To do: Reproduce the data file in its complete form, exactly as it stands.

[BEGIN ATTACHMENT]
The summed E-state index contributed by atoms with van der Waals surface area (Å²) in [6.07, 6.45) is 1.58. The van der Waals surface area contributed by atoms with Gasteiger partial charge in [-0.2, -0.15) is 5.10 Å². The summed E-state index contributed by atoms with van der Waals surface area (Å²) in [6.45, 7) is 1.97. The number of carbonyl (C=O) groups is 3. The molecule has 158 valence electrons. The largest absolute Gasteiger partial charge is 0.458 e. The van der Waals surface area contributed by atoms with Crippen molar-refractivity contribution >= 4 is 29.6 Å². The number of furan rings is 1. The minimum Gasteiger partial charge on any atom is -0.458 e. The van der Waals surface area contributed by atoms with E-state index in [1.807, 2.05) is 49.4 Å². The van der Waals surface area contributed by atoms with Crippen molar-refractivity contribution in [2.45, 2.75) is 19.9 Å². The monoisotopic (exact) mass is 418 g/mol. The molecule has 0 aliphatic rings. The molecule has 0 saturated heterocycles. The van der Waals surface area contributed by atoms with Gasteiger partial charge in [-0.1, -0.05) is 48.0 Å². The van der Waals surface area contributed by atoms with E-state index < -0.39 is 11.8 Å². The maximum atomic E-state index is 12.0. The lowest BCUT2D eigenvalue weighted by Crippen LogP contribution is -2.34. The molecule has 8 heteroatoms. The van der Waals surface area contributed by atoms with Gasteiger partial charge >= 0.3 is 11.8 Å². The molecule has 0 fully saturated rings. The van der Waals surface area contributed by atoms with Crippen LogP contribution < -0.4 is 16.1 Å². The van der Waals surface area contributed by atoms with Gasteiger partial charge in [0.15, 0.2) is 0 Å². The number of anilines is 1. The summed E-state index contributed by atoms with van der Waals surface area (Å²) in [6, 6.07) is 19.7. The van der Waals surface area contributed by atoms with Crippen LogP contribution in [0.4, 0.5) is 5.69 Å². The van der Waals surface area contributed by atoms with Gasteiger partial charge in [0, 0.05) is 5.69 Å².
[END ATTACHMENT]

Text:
The summed E-state index contributed by atoms with van der Waals surface area (Å²) in [6.07, 6.45) is 1.58. The van der Waals surface area contributed by atoms with Gasteiger partial charge in [-0.2, -0.15) is 5.10 Å². The summed E-state index contributed by atoms with van der Waals surface area (Å²) in [6.45, 7) is 1.97. The number of carbonyl (C=O) groups is 3. The molecule has 158 valence electrons. The largest absolute Gasteiger partial charge is 0.458 e. The van der Waals surface area contributed by atoms with Crippen molar-refractivity contribution >= 4 is 29.6 Å². The number of furan rings is 1. The minimum Gasteiger partial charge on any atom is -0.458 e. The van der Waals surface area contributed by atoms with E-state index in [1.807, 2.05) is 49.4 Å². The van der Waals surface area contributed by atoms with Crippen molar-refractivity contribution in [2.45, 2.75) is 19.9 Å². The monoisotopic (exact) mass is 418 g/mol. The molecule has 0 aliphatic rings. The molecule has 0 saturated heterocycles. The van der Waals surface area contributed by atoms with Gasteiger partial charge in [-0.1, -0.05) is 48.0 Å². The van der Waals surface area contributed by atoms with E-state index < -0.39 is 11.8 Å². The maximum atomic E-state index is 12.0. The lowest BCUT2D eigenvalue weighted by Crippen LogP contribution is -2.34. The molecule has 8 heteroatoms. The van der Waals surface area contributed by atoms with Gasteiger partial charge >= 0.3 is 11.8 Å². The molecule has 0 fully saturated rings. The van der Waals surface area contributed by atoms with Crippen LogP contribution < -0.4 is 16.1 Å². The van der Waals surface area contributed by atoms with Gasteiger partial charge in [0.15, 0.2) is 0 Å². The number of anilines is 1. The summed E-state index contributed by atoms with van der Waals surface area (Å²) in [6, 6.07) is 19.7. The van der Waals surface area contributed by atoms with Crippen LogP contribution in [0.4, 0.5) is 5.69 Å². The van der Waals surface area contributed by atoms with Gasteiger partial charge in [0, 0.05) is 5.69 Å².